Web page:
Tuesday, October 07, 2008

Joe Kluthe: Death and Immortality in Pan's Labyrinth

(Student's response)

Guillermo del Toro has written and directed an epic that beautifully and tragically intertwines the stories of two dynamically different people in their search for immortality. It is not just a story about a little girl, Ofelia, escaping into her imagination to avoid the horrible world in which she finds herself. Nor is it simply about the resistance fighters in the woods taking down the brilliantly evil fascist, Captain Vidal. It is actually about these two characters, the innocent Ofelia and the wretched Captain Vidal, seeking immortality and the relationships they have within their family structure.

Captain Vidal seeks immortality in the way men have since we came down from the trees. He wants a male heir to carry on his family name. He is blinded by the singularity of this desire and has no interest in the daughter he has brought into his life by his marriage to the widow of his tailor. He is so single minded in his drive for a son that he is only too willing to allow his wife to die as long as his son can be saved

The Captain is the male ideal as monster. He is epitome of the wicked man. He is cold and calculating. He cares for no one, is excessively violent, and uses purely linear logic. As an antithesis to this portrayal of man, we are given Dr. Ferreiro, a caring man who is the healer in the truest sense. One gets the feeling that the doctor has no political motives and merely wishes to help those who need help. In the two of them we see the generic view of the male ideal as pure machismo and the ideal of the intellectual man.

The obvious symbol of Captain Vidal's quest for immortality is the watch he carries. His father's watch, he received after his father had died in battle. His father had smashed the watch so that the son would know the time of his death and know how "a brave man dies". The Captain repaired the watch and we see him meticulously maintaining it. As we find out at the end of the film, he intended to pass the watch on to his son at the time of his death in much the same way his father had sent the watch to him. Though he has achieved the son he sought he is denied his immortality by Mercedes and the resistance when they tell him that his son will never even know his name.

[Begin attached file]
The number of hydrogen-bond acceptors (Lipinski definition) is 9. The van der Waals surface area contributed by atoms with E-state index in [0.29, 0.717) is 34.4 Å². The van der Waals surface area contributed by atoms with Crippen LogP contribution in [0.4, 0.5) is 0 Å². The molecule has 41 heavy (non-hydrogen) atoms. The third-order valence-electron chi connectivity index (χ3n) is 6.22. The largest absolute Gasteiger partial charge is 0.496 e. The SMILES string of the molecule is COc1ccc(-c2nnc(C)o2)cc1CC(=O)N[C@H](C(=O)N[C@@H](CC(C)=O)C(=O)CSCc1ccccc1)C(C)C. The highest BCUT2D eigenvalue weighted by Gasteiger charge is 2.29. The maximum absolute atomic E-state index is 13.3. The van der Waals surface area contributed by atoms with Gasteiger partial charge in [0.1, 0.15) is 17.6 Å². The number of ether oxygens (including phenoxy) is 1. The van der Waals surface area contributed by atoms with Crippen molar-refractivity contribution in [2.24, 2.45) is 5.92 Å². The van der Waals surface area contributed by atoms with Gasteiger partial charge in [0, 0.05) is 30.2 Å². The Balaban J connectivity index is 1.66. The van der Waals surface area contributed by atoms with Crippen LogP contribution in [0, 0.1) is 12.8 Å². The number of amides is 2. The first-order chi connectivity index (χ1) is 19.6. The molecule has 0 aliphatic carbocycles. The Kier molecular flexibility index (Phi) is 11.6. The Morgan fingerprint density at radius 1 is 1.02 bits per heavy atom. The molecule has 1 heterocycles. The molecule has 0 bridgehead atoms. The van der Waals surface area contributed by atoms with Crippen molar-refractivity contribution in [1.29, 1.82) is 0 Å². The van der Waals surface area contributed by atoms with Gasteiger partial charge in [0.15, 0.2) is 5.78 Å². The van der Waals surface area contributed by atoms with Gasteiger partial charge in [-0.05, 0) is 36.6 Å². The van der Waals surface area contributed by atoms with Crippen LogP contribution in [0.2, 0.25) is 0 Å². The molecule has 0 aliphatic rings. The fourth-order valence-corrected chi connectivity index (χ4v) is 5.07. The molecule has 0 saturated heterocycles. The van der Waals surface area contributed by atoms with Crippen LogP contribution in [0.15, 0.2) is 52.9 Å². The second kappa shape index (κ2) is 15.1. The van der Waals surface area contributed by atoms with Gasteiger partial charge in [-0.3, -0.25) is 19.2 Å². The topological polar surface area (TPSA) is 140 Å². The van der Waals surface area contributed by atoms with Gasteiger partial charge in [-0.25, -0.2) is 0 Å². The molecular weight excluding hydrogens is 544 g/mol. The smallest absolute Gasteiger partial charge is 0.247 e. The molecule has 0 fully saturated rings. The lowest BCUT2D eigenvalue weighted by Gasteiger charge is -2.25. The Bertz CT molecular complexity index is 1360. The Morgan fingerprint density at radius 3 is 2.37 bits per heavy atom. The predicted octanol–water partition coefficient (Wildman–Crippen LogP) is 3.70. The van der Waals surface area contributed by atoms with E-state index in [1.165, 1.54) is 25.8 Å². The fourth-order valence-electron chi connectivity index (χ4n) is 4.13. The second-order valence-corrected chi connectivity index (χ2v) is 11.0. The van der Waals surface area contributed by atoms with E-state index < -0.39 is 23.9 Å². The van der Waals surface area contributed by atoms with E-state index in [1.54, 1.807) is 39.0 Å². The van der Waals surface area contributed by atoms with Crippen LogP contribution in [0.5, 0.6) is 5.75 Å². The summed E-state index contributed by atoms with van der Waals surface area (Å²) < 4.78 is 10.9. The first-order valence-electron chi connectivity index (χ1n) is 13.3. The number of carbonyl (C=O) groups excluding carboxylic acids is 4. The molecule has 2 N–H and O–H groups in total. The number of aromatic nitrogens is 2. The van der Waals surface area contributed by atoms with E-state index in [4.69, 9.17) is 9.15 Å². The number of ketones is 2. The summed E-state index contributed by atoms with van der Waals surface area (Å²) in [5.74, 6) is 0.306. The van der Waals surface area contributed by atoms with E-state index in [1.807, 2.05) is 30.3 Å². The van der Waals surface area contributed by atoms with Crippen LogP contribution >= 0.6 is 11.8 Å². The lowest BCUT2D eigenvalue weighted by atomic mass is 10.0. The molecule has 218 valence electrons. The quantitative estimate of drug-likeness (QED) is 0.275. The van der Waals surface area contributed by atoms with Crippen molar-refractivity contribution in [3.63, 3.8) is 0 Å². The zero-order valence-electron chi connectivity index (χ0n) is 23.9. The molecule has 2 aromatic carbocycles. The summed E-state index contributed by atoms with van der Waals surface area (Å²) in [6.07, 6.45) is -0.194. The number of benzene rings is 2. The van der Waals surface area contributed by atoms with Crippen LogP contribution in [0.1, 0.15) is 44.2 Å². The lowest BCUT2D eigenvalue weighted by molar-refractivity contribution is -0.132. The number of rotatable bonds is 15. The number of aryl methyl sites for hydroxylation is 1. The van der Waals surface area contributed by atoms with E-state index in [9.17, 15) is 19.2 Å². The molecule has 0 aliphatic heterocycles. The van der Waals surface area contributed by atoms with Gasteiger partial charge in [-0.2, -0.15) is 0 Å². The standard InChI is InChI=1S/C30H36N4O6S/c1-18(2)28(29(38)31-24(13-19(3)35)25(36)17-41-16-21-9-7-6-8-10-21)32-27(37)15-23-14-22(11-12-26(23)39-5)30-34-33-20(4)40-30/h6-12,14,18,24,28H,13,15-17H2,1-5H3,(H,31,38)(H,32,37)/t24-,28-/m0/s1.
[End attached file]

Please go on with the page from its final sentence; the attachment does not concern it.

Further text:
Ofelia's search for immortality is more subtle and complicated in its reasoning. She does not seek a way of people knowing her name for years to come, nor is her search a fearful wish to never die. Ofelia's dream is to live forever in the happiness she remembers before her father's death when she had a father and a mother that truly loved her. Her quest takes the form of a fairy tale as many childhood dreams do, although hers is much more frightening and dark for obvious reasons. Ironically, this is a fairy tale with a wicked stepfather instead of the archetypal wicked stepmother. While Captain Vidal cared for nothing but his immortality, on two occasions we see that Ofelia is willing to give up her quest for others. First when she delays her second task until her mother is feeling better and then when she is willing to give it all up rather than let the Faun spill her baby brother's blood to open the gate.

Ofelia's mother, Carmen, has been defeated by time and sorrow. She is so desperate for love that she will cling to even a monster like the Captain. She obviously cares for Ofelia but is so wrapped in the cloak of her own misery that she cannot see how terrible a world she has dragged her daughter into. The counterpoint to the frail woman by every measure is the maid, Mercedes. She works for the Captain so that she can bring intelligence and steal supplies for the rebels led by her brother. Even when she is captured she is able to bring about her own escape. In many ways, Mercedes takes the place of Ofelia's mother even while she is still alive and definitely once her mother dies. Here we see the wilting flower of a woman reliant on men for her happiness and livelihood set against the strong, independent woman who can take care of herself as well as the men around her.

There are three symbols of Ofelia's quest, the golden key, the dagger and her baby brother. These are the three items she is required to bring to the faun to prove that she is truly Princess Moanna, the immortal princess of the underworld and has not become a mortal. The golden key, I believe, represents simply the quest, the dagger represents the death in her past and the infant represents the childhood to which she wishes to return.

Ironically, in the end, the person that ensures that Ofelia gets her happy ending to the fairy tale is Captain Vidal. In spilling her innocent blood and opening the gate he completes the story that he began by bringing her and her mother out to the middle of the nowhere so that his son would be born where his father was. Thanks to the Captain Ofelia becomes Princess Moanna, Standing before her mother, the queen, and father, the king, and being applauded by the denizens of the underworld. Ofelia achieves her immortality through her death and Captain Vidal is denied his immortality through his.

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